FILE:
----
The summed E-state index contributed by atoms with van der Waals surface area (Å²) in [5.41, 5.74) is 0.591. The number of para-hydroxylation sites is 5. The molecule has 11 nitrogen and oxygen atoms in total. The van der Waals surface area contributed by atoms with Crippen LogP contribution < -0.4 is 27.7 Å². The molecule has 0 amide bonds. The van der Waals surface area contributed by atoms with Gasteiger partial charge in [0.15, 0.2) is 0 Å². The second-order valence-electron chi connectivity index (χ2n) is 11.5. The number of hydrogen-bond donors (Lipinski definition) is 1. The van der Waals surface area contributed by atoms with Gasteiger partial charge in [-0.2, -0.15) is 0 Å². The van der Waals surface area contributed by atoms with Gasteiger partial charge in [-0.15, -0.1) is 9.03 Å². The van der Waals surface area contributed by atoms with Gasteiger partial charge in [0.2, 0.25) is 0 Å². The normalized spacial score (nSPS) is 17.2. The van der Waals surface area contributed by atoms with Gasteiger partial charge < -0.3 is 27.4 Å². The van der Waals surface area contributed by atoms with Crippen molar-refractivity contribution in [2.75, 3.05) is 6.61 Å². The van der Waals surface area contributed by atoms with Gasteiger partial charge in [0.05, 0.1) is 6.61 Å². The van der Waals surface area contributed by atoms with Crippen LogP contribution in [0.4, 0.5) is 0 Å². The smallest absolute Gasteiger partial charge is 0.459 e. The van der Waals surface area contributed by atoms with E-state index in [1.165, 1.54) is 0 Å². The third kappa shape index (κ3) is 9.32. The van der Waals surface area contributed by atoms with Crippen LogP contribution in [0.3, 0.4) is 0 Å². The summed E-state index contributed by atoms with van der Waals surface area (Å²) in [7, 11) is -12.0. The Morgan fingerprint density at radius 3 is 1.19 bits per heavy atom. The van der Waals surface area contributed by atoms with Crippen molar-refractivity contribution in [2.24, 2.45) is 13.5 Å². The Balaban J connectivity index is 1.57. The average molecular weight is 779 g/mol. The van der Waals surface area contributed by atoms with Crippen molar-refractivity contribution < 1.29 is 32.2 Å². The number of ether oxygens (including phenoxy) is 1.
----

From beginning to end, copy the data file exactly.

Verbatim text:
The summed E-state index contributed by atoms with van der Waals surface area (Å²) in [5.41, 5.74) is 0.591. The number of para-hydroxylation sites is 5. The molecule has 11 nitrogen and oxygen atoms in total. The van der Waals surface area contributed by atoms with Crippen LogP contribution < -0.4 is 27.7 Å². The molecule has 0 amide bonds. The van der Waals surface area contributed by atoms with Gasteiger partial charge in [0.15, 0.2) is 0 Å². The second-order valence-electron chi connectivity index (χ2n) is 11.5. The number of hydrogen-bond donors (Lipinski definition) is 1. The van der Waals surface area contributed by atoms with Gasteiger partial charge in [-0.2, -0.15) is 0 Å². The van der Waals surface area contributed by atoms with Gasteiger partial charge in [-0.15, -0.1) is 9.03 Å². The van der Waals surface area contributed by atoms with Gasteiger partial charge in [0.2, 0.25) is 0 Å². The normalized spacial score (nSPS) is 17.2. The van der Waals surface area contributed by atoms with Gasteiger partial charge < -0.3 is 27.4 Å². The van der Waals surface area contributed by atoms with Crippen molar-refractivity contribution in [2.75, 3.05) is 6.61 Å². The van der Waals surface area contributed by atoms with Gasteiger partial charge in [0.05, 0.1) is 6.61 Å². The van der Waals surface area contributed by atoms with Crippen LogP contribution in [0.4, 0.5) is 0 Å². The smallest absolute Gasteiger partial charge is 0.459 e. The van der Waals surface area contributed by atoms with E-state index in [1.165, 1.54) is 0 Å². The third kappa shape index (κ3) is 9.32. The van der Waals surface area contributed by atoms with Crippen LogP contribution in [0.3, 0.4) is 0 Å². The summed E-state index contributed by atoms with van der Waals surface area (Å²) in [7, 11) is -12.0. The Morgan fingerprint density at radius 3 is 1.19 bits per heavy atom. The van der Waals surface area contributed by atoms with Crippen molar-refractivity contribution in [2.24, 2.45) is 13.5 Å². The Balaban J connectivity index is 1.57. The average molecular weight is 779 g/mol. The van der Waals surface area contributed by atoms with Crippen molar-refractivity contribution < 1.29 is 32.2 Å². The number of ether oxygens (including phenoxy) is 1.